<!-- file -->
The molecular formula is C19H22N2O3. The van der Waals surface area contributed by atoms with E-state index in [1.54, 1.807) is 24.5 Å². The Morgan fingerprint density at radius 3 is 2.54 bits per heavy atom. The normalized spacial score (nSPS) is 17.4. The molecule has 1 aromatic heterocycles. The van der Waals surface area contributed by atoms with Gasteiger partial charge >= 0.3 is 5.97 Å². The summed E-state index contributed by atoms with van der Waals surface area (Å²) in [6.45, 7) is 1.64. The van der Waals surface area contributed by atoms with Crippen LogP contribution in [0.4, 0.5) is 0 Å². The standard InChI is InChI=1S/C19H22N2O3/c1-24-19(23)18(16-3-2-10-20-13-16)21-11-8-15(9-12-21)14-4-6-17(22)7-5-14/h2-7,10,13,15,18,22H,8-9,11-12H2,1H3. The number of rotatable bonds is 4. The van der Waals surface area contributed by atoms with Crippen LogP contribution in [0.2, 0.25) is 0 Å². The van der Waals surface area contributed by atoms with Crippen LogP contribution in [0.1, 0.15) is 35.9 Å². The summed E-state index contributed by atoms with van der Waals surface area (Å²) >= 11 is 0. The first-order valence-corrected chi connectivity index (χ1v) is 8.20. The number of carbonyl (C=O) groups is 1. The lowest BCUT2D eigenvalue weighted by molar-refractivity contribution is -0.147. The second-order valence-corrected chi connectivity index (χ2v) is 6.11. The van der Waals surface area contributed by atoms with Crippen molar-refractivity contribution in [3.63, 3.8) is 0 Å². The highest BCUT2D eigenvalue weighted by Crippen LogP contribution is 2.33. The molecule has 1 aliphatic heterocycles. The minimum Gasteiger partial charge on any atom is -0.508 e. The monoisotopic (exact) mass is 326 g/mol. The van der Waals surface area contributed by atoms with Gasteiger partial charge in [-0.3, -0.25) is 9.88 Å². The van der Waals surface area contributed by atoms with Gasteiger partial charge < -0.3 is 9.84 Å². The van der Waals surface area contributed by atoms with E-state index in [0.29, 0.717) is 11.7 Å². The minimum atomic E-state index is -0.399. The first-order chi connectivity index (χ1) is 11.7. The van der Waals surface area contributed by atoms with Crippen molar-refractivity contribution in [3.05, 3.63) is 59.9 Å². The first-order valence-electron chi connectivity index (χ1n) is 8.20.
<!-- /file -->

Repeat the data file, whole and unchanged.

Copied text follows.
The molecular formula is C19H22N2O3. The van der Waals surface area contributed by atoms with E-state index in [1.54, 1.807) is 24.5 Å². The Morgan fingerprint density at radius 3 is 2.54 bits per heavy atom. The normalized spacial score (nSPS) is 17.4. The molecule has 1 aromatic heterocycles. The van der Waals surface area contributed by atoms with Gasteiger partial charge >= 0.3 is 5.97 Å². The summed E-state index contributed by atoms with van der Waals surface area (Å²) in [6.45, 7) is 1.64. The van der Waals surface area contributed by atoms with Crippen LogP contribution in [0.4, 0.5) is 0 Å². The standard InChI is InChI=1S/C19H22N2O3/c1-24-19(23)18(16-3-2-10-20-13-16)21-11-8-15(9-12-21)14-4-6-17(22)7-5-14/h2-7,10,13,15,18,22H,8-9,11-12H2,1H3. The number of rotatable bonds is 4. The van der Waals surface area contributed by atoms with Crippen LogP contribution in [0.2, 0.25) is 0 Å². The van der Waals surface area contributed by atoms with Crippen LogP contribution in [0.1, 0.15) is 35.9 Å². The summed E-state index contributed by atoms with van der Waals surface area (Å²) >= 11 is 0. The first-order valence-corrected chi connectivity index (χ1v) is 8.20. The number of carbonyl (C=O) groups is 1. The lowest BCUT2D eigenvalue weighted by molar-refractivity contribution is -0.147. The second-order valence-corrected chi connectivity index (χ2v) is 6.11. The van der Waals surface area contributed by atoms with Crippen molar-refractivity contribution in [3.63, 3.8) is 0 Å². The highest BCUT2D eigenvalue weighted by Crippen LogP contribution is 2.33. The molecule has 1 aliphatic heterocycles. The minimum Gasteiger partial charge on any atom is -0.508 e. The monoisotopic (exact) mass is 326 g/mol. The van der Waals surface area contributed by atoms with Gasteiger partial charge in [-0.3, -0.25) is 9.88 Å². The van der Waals surface area contributed by atoms with Gasteiger partial charge < -0.3 is 9.84 Å². The van der Waals surface area contributed by atoms with E-state index in [0.29, 0.717) is 11.7 Å². The minimum atomic E-state index is -0.399. The first-order chi connectivity index (χ1) is 11.7. The van der Waals surface area contributed by atoms with Crippen molar-refractivity contribution in [3.05, 3.63) is 59.9 Å². The first-order valence-electron chi connectivity index (χ1n) is 8.20.